I began learning about polyvagal theory, founded by Dr. Stephen Porges, years ago while attending the international trauma conference in Boston. I had the privilege to hear him talk and knew it was vitally important. I have continued to read, attend lectures, and view videos on the subject. Additionally, over the last year I have participated in a weekly polyvagal practice group. As I gain a better understanding, I’m learning how to utilize its principles for my own well-being and my clients.
Sensitives and those who have encountered trauma are not the only ones who are challenged by the external and internal sensory impact on their nervous systems. Dr. George Thompson says: The motto of the amygdala [part of the nervous system] is “better safe than sorry”. We all deal with a reactive nervous system. Psychologists call it negative bias. Recognizing that challenging thoughts and feelings originate in the body’s nervous system helps me to explain the process to others and to recommend helpful responses.
Dr. Gabor Maté explains: “The usual conception of trauma conjures up notions of catastrophic events: hurricanes, abuse, egregious neglect, and war. This has the unintended and misleading effect of relegating trauma to the realm of the abnormal, the unusual, the exceptional. If there exists a class of people we call ‘traumatized’, that must mean that most of us are not. Here we miss the mark by a wide margin. Trauma pervades our culture, from personal functioning through social relationships, parenting, education, popular culture, economics, and politics. In fact, someone without the marks of trauma would be an outlier in our society. We are closer to the truth when we ask: Where do we each fit on the broad and surprisingly inclusive trauma spectrum? Which of its many marks has each of us carried all (or most) of our lives, and what have the impacts been? And what possibilities would open up were we to become more familiar, even intimate, with them?”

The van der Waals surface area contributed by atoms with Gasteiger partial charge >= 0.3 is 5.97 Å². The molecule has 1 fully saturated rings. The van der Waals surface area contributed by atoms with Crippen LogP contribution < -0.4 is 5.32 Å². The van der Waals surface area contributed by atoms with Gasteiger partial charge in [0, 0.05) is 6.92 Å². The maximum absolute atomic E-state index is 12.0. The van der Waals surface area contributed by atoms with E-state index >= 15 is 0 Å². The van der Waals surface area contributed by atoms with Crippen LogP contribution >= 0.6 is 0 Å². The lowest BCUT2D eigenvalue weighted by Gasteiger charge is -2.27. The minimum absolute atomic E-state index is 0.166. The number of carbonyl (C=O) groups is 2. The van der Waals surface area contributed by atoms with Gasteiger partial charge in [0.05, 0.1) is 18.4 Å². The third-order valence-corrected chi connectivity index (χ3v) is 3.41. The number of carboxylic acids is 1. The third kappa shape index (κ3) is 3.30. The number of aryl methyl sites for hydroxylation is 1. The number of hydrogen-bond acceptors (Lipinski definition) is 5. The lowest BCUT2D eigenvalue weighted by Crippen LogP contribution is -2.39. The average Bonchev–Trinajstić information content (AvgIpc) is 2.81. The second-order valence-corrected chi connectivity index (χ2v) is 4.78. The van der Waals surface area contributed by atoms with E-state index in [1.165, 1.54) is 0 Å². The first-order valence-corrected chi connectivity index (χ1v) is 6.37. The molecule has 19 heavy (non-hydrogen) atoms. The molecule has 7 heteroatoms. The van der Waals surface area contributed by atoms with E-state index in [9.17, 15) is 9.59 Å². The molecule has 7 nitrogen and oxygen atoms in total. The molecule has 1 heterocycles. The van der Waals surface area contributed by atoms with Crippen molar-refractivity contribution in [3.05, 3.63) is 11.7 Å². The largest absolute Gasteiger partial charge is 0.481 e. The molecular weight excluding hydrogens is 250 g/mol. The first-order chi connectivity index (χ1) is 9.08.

Physician, Dr. Lucy McBride wrote in her 10/17/22 newsletter: “It’s what some medical professionals, including myself, are calling ‘post-pandemic stress’, which is not an official diagnosis (nor does it mean that COVID is gone!) but is characterized by anxiety, mood instability, and mental exhaustion that is interfering with quality of life. I witness the full spectrum of this trauma response among my patients. I feel it myself. Some of us lean on friends; others seek solitude. Some rigidly adhere to strict diets; others binge on alcohol or sugary foods. Some grieve quietly; others lash out on social media — or at the supermarket — in anger. As trauma specialist Dr. Gabor Mate said, ‘Trauma is not what happens to you, it’s what happens inside you.’ Isolated for over two years, we’re being forced to confront our interior worlds — and each other. No matter how one processes loss, this transition out of this pandemic requires us to face uncomfortable truths about ourselves. We must normalize any feelings of despair and face our self-sabotaging behaviors to more appropriately direct our angst. Healing from the psychological toll of the past two years and rebuilding healthy relationships requires embracing our vulnerability. It requires accepting that we will not have all the answers, and that some questions simply don’t have one. To do so, we must embrace the practice of ‘holding paradox’. Holding paradox is about abandoning black-or-white thinking. It involves reframing our mindset to view issues as ‘both-ands’ instead of ‘either-ors’. It’s about approaching each day with an open, curious mind, instead of the impulse to predict, control, or win every argument.”
Ultimately, I now understand that polyvagal theory informs us of the body’s major role in one’s mental health. Sure, our thoughts and feelings are important. But it all begins in the nervous system….in the body. And we therefore must include [Read more…]